Poem by the CRY team.

Our dream for children, we share today –
to live, to learn, to grow and play.

For all, a happy, healthy childhood we seek.
No matter how young, no matter how meek
Our dream for children, we share today –
to live, to learn, to grow and play.

For each, good education is a must,
A school and good teachers is right and just.
Our dream for children, we share today –
to live, to learn, to grow and play.


Project visit to Satna

I would like to term this visit to the tribal areas of Madhya Pradesh as an eye opener of sorts and bringing me face to face with realities of life in rural India. Though would not negate that it left me disturbed and depressed but has also helped me value life much more.READ MORE


I want, I want, I want

A common refrain we hear from our world around us in urban India – “I want lesser pollution & dust in the air I breathe”; “I wish the traffic would disappear”; “I want the water supply to be 24/7”; “I must go on a holiday abroad this year”…blah. All of us have been guilty of griping about our lives sometime or the other, if not on a daily basis.

Meet the ‘Maldharis‘ (owners of livestock) of Barda, Gujarat. They live without basic necessities like accessible medical care; safe, drinking water (as we know it); roads; schools or electricity.


Children victims of meagre wages

NEW DELHI: Thousands of crores may have been spent on setting up venues and the village for Commonwealth Games, but the men who actually lay the brick do not even get enough wages to afford one square meal for the family every day.

A study by Child Rights and You (CRY) at the Siri Fort construction site has revealed 84% labourers are paid much less than the stipulated minimum wage of Rs 203 per day for unskilled workers.



Majboor Kisko Bola!

A BBC World Service Trust Programme on bonded labour
Bandhua village in the northern Indian state of Uttar Pradeshhas an infamous claim to fame. The village name, which literally means bonded in Hindi, owes its origin to the fact that all its residents were bonded labourers about 20 years ago.READ MORE

Campaign to encourage parents to enroll kids in BMC schools

Did you know that every child in a BMC-run school is covered by a health insurance scheme? Or the fact that the BMC spends about Rs 25,000 per year per child? Also, that the BMC’s rules stipulate that it has to provide 27 items to every child free including shoes, school bag, tiffin box and even a raincoat.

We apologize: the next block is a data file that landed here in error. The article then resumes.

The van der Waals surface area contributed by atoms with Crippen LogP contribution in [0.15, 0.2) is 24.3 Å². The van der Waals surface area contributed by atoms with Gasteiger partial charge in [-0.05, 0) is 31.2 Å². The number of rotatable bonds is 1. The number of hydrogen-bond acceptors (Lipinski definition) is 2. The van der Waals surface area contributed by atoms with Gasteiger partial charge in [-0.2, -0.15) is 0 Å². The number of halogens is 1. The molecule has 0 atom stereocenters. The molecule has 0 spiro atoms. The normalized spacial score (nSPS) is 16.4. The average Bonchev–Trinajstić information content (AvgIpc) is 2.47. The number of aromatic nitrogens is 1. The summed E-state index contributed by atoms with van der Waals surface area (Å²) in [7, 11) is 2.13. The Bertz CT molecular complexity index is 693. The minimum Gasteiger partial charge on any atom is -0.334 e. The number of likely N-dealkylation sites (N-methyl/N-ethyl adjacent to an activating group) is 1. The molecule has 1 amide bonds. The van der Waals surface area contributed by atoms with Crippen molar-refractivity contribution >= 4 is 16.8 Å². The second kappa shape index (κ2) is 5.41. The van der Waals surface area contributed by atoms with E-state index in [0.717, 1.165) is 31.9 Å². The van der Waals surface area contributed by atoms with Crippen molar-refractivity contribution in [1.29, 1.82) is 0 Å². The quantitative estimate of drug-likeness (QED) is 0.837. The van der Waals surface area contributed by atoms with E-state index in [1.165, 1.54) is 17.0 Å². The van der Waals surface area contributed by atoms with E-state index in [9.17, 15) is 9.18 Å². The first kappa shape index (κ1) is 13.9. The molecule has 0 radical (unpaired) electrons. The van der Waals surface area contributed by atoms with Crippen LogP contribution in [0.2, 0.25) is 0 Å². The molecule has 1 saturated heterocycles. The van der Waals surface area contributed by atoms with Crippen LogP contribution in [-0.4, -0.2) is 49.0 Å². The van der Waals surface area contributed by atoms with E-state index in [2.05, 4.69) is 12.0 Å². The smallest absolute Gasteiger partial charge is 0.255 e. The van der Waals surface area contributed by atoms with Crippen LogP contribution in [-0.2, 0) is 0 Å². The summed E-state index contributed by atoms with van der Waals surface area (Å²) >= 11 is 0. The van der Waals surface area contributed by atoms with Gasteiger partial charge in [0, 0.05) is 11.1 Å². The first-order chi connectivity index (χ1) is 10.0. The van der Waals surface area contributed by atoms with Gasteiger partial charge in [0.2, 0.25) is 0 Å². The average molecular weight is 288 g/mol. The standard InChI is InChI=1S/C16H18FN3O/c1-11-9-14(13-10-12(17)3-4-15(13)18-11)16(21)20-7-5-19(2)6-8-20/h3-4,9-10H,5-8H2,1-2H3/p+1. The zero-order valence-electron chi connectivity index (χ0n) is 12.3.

For probably the first time ever, citizens have now taken to the streets trying to get these points across.


Those faces

(written by Krishna, a CRY Mumbai volunteer)
My sole reason to sit among these children is to learn what goes on in their mind. What causes them to grow up so fast and look at this world through those oceanic abyss eyes?

Last Saturday on Anti Child Labour day, I was once again among them. Almost all those faces were new for me, but within 2 hours they become so close that I can close my eyes and those stark faces will be right in front my eyes.



The View from Gadchiroli

We are in Chandrapur: Rediscovered tehsil headquarters, wannabe city.
The town-to-be sits leeringly at the edge of Gadchiroli, Vidharba’s beleaguered tribal district. We are here to join CRY’s team which is on an annual evaluation reporting visit with three ‘partners’, CRY-speak for activists and small NGOs that CRY helps to grow into fully-sledged NGO: Able to gather funds and resources for itself, able to plan and monitor the work they do. Able, above all, to channel government’s attention and resources to the area’s crying needs.



A photographer’s perspective by Kaushal Parikh

I always wonder whether the work NGOs do actually has any concrete constructive results. And as I head off to a village in Allahabad with CRY the same concern niggles at my consciousness.

As a photographer, the CRY Sanchetna project is fascinating. But as a person, it is a revelation. The project touches me on various levels – the harsh conditions people live in, the stark poverty they deal with, and the dignity they uphold in spite of their hardships are just some of the immediate reactions I have as I sit down to share a basic home cooked meal with a friendly village community.